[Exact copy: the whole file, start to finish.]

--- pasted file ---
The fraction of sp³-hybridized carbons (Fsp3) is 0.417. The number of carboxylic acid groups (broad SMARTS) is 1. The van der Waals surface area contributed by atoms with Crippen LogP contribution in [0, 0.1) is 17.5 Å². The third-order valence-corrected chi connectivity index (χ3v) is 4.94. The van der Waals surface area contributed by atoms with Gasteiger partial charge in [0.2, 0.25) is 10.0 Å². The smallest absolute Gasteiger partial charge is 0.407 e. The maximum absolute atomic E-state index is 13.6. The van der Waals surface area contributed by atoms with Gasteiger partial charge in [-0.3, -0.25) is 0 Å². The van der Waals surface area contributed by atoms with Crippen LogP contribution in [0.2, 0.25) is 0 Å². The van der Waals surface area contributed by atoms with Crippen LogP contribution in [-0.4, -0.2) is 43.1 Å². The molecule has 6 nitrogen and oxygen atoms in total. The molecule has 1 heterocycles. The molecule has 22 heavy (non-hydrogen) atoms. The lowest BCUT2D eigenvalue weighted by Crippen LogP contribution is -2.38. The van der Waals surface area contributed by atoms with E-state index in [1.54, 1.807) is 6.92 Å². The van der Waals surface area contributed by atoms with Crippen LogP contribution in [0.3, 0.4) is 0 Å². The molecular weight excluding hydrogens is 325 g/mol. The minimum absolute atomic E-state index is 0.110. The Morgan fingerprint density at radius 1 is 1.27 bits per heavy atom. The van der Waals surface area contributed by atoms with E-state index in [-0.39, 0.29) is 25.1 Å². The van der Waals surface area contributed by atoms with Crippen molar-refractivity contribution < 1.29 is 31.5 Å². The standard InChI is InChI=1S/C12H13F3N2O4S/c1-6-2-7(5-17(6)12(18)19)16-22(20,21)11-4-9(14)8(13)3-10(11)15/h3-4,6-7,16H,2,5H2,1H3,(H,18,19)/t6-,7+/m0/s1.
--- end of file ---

The fraction of sp³-hybridized carbons (Fsp3) is 0.417. The number of carboxylic acid groups (broad SMARTS) is 1. The van der Waals surface area contributed by atoms with Crippen LogP contribution in [0, 0.1) is 17.5 Å². The third-order valence-corrected chi connectivity index (χ3v) is 4.94. The van der Waals surface area contributed by atoms with Gasteiger partial charge in [0.2, 0.25) is 10.0 Å². The smallest absolute Gasteiger partial charge is 0.407 e. The maximum absolute atomic E-state index is 13.6. The van der Waals surface area contributed by atoms with Gasteiger partial charge in [-0.3, -0.25) is 0 Å². The van der Waals surface area contributed by atoms with Crippen LogP contribution in [0.2, 0.25) is 0 Å². The van der Waals surface area contributed by atoms with Crippen LogP contribution in [-0.4, -0.2) is 43.1 Å². The molecule has 6 nitrogen and oxygen atoms in total. The molecule has 1 heterocycles. The molecule has 22 heavy (non-hydrogen) atoms. The lowest BCUT2D eigenvalue weighted by Crippen LogP contribution is -2.38. The van der Waals surface area contributed by atoms with E-state index in [1.54, 1.807) is 6.92 Å². The van der Waals surface area contributed by atoms with Crippen LogP contribution in [0.3, 0.4) is 0 Å². The molecular weight excluding hydrogens is 325 g/mol. The minimum absolute atomic E-state index is 0.110. The Morgan fingerprint density at radius 1 is 1.27 bits per heavy atom. The van der Waals surface area contributed by atoms with E-state index in [-0.39, 0.29) is 25.1 Å². The van der Waals surface area contributed by atoms with Crippen molar-refractivity contribution < 1.29 is 31.5 Å². The standard InChI is InChI=1S/C12H13F3N2O4S/c1-6-2-7(5-17(6)12(18)19)16-22(20,21)11-4-9(14)8(13)3-10(11)15/h3-4,6-7,16H,2,5H2,1H3,(H,18,19)/t6-,7+/m0/s1.